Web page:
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Sexual health needs of female sex workers in Côte d'Ivoire: a mixed-methods study to prepare the future implementation of pre-exposure prophylaxis (PrEP) for HIV prevention.

Becquet, Valentine; Nouaman, Marcellin; Plazy, Mélanie; Masumbuko, Jean-Marie; Anoma, Camille; Kouame, Soh; Danel, Christine; Eholie, Serge Paul; Larmarange, Joseph.
BMJ Open; 10(1): e028508, 2020 01 08.
Artigo em Inglês | MEDLINE | Jan 2020 | ID: mdl-31919122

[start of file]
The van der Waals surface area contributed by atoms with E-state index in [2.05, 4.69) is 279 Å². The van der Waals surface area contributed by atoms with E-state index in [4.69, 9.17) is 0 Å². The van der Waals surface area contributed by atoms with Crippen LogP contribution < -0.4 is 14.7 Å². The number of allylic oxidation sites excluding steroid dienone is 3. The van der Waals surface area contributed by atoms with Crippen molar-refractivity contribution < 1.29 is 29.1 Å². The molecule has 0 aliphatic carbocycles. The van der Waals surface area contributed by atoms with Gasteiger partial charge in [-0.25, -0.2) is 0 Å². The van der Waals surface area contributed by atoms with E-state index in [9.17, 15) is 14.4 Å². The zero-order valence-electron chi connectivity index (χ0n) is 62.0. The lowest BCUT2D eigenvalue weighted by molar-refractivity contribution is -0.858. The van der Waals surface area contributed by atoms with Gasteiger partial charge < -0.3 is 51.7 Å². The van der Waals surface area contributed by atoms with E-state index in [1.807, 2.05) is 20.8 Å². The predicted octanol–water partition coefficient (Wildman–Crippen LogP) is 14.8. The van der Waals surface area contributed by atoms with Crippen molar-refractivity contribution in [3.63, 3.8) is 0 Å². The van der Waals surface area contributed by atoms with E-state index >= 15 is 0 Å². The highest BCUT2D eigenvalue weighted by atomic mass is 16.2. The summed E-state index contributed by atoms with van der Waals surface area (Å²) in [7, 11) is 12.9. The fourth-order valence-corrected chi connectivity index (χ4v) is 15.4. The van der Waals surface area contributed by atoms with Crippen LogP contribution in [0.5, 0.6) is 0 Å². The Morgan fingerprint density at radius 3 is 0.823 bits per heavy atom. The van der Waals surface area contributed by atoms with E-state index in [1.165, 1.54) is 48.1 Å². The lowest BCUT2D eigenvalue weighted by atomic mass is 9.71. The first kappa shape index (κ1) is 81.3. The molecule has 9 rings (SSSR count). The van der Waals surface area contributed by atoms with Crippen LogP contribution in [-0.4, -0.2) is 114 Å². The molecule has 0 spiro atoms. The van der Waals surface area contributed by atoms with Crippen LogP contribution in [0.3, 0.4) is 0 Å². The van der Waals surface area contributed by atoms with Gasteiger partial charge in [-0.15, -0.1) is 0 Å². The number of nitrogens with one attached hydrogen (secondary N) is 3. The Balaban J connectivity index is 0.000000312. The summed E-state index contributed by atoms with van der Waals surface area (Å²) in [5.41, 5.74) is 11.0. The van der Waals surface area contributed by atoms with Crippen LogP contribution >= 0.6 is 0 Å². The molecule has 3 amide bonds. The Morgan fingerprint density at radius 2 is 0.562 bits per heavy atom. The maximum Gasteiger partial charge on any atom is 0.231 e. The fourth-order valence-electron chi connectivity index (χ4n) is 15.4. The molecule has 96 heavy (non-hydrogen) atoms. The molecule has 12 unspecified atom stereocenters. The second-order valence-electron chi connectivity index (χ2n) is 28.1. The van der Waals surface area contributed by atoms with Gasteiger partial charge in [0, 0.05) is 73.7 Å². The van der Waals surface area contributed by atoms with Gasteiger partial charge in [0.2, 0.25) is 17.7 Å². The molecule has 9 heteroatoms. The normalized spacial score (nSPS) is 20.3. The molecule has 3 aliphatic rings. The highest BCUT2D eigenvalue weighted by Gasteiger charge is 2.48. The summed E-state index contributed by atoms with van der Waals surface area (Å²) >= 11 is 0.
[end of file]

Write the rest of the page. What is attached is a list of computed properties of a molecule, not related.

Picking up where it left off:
Resumo: OBJECTIVE: To describe sexual and reproductive health (SRH) needs of female sex workers (FSWs) to inform the future implementation of pre-exposure prophylaxis (PrEP) for HIV prevention in this population. DESIGN AND SETTING: The ANRS 12361 PrEP-CI cross-sectional and mixed-methods study was designed and implemented with two community-based organisations in Côte d'Ivoire. PARTICIPANTS: A convenience sample of 1000 FSWs aged ≥18, not known as HIV-positive, completed a standardised questionnaire assessing sociodemographic characteristics, sexual practices, use of community health services and a priori acceptability of PrEP. Twenty-two indepth interviews and eight focus group discussions were also conducted to document FSWs' risky practices and sexual behaviours, experiences with violence and discrimination, attitudes regarding HIV and sexually transmitted infections (STIs), and barriers to SRH services. RESULTS: Although 87% described consistent condom use with clients, more than 22% declared accepting condomless sexual intercourse for a large sum of money. Furthermore, condom use with their steady partner and knowledge of their partner's HIV status were low despite their acknowledged concurrent sexual partnerships. While inconsistent condom use exposed FSWs to STIs and undesired pregnancies, the prevalence of contraceptive strategies other than condoms was low (39%) due to fear of contraception causing sterility. FSWs faced obstacles to accessing SRH care and preferred advice from their peers or self-medication. CONCLUSIONS: Despite adoption of preventive behaviour in most cases, FSWs are still highly exposed to HIV. Furthermore, FSWs seem to face several barriers to accessing SRH. Implementing PrEP among FSWs in West Africa, such as in Côte d'Ivoire, constitutes an opportunity to consider the regular follow-up of HIV-negative FSWs. PrEP initiation should not condition access to SRH services; conversely, SRH services could be a way to attract FSWs into HIV prevention. Our results highlight the importance of developing a people-focused approach that integrates all SRH needs when transitioning from PrEP efficacy trials to implementation.